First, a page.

Today is Juneteenth, the holiday celebrating the end of slavery in the United States. It marks June 19, 1865, the day when enslaved African Americans in Galveston, Texas, were finally told that the Civil War had ended and they were free—two and a half years after President Abraham Lincoln issued his Emancipation Proclamation in January 1863.
Juneteenth has long been celebrated by the African American community. Now, in 2020, amid civil rights uprisings over the police killings of George Floyd, Breonna Taylor, and so many more, the day is taking on widespread significance. If you, like so many others, are just learning about the holiday, we have resources to help guide you.
Watch: Hope of Juneteenth documentary
Our library’s Multicultural Learning Coordinator Juanta Griffin is very proud to present a special documentary she helped make.
Hope of Juneteenth celebrates the history and joy of Juneteenth, and the promise of hope for the future it brings. The documentary was directed and produced by Forest Park community leader Marjorie Adam, funded by Riveredge Hospital, and supported by Forest Park Mayor Rory Hoskins.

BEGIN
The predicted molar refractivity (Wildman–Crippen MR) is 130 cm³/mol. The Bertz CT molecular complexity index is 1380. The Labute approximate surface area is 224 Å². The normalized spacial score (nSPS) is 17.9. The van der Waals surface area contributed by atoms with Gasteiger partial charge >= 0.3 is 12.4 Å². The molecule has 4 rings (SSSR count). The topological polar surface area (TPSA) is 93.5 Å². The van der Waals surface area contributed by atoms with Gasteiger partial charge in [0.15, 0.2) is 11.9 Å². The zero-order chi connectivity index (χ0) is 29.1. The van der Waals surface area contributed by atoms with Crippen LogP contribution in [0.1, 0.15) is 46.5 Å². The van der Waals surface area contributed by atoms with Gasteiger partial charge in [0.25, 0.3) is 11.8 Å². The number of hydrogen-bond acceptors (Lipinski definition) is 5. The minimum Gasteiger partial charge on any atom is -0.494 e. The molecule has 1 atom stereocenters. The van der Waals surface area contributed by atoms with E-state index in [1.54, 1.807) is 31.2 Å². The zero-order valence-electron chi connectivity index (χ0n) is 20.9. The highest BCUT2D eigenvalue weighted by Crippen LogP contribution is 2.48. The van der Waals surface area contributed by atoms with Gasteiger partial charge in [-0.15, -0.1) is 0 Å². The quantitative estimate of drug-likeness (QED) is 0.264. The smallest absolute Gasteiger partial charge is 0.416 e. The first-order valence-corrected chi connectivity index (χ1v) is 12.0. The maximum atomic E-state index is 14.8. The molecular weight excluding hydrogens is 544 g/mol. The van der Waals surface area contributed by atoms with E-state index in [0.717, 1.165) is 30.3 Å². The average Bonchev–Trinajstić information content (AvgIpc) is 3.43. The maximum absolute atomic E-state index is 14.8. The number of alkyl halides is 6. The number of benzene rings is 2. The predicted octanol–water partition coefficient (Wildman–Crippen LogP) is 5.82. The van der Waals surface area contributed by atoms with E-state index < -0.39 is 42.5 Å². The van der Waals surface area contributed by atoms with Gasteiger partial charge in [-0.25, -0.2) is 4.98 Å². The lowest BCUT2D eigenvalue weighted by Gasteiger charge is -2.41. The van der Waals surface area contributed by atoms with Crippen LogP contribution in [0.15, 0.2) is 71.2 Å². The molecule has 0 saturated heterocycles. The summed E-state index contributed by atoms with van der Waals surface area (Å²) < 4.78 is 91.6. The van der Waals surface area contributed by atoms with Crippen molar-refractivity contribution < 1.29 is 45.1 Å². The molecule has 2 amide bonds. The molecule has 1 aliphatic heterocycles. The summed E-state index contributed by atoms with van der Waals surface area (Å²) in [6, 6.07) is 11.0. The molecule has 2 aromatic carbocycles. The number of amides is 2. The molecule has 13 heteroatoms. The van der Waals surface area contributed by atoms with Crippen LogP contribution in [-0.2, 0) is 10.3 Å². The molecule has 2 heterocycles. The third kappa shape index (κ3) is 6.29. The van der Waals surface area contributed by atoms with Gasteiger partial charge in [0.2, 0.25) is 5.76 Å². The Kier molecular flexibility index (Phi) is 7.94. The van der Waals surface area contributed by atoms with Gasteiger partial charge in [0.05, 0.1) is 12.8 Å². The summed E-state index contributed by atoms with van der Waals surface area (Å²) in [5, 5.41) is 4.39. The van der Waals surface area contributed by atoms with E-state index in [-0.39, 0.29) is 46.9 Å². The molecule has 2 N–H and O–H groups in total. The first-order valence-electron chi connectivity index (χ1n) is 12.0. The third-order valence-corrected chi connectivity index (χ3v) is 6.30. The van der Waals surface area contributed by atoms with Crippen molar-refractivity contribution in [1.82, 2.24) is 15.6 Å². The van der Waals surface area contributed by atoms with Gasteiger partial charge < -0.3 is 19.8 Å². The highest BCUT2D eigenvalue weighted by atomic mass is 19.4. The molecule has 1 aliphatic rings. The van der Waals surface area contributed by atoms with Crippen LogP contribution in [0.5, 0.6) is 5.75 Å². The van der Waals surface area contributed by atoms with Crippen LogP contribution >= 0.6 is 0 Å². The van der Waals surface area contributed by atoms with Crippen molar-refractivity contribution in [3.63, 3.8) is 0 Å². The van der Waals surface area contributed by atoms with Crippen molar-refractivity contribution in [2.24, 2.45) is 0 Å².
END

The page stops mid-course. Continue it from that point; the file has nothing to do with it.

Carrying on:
“This video is dedicated to the late Al Edwards of Houston, Texas,” Juanta says. “In 1979, as a 28-year-old serving his freshman term in the Texas House of Representatives, Al introduced and passed H.B. 1016. The bill made Juneteenth our country’s first official emancipation day holiday.”
Watch: Juneteenth 2020 Proclamation in Oak Park
At Tuesday’s Village of Oak Park Board of Trustees meeting, Multicultural Learning Coordinator Juanta Griffin read the proclamation to recognize June 19 as Juneteenth every year.
In years past, Juanta has partnered with Anthony Clark of Suburban Unity Alliance to host a large Juneteenth cookout at Taylor Park for the community complete with a DJ, food, drinks, games and more, all free to the community. Read more about this year’s celebration »
The new Juneteenth Proclamation resolves “that the Village of Oak Park supports the celebration of Juneteenth both financially and in spirit from this day forward.”
What we suggest
“How we Juneteenth” & “Juneteenth Jamboree”
- The New York Times has a Juneteenth collection of photos, poetry, and articles about Juneteenth. (Read full New York Times coverage for free through our library, from anywhere »)
- PBS Austin has a “Juneteenth Jamboree” website with historical and celebratory videos.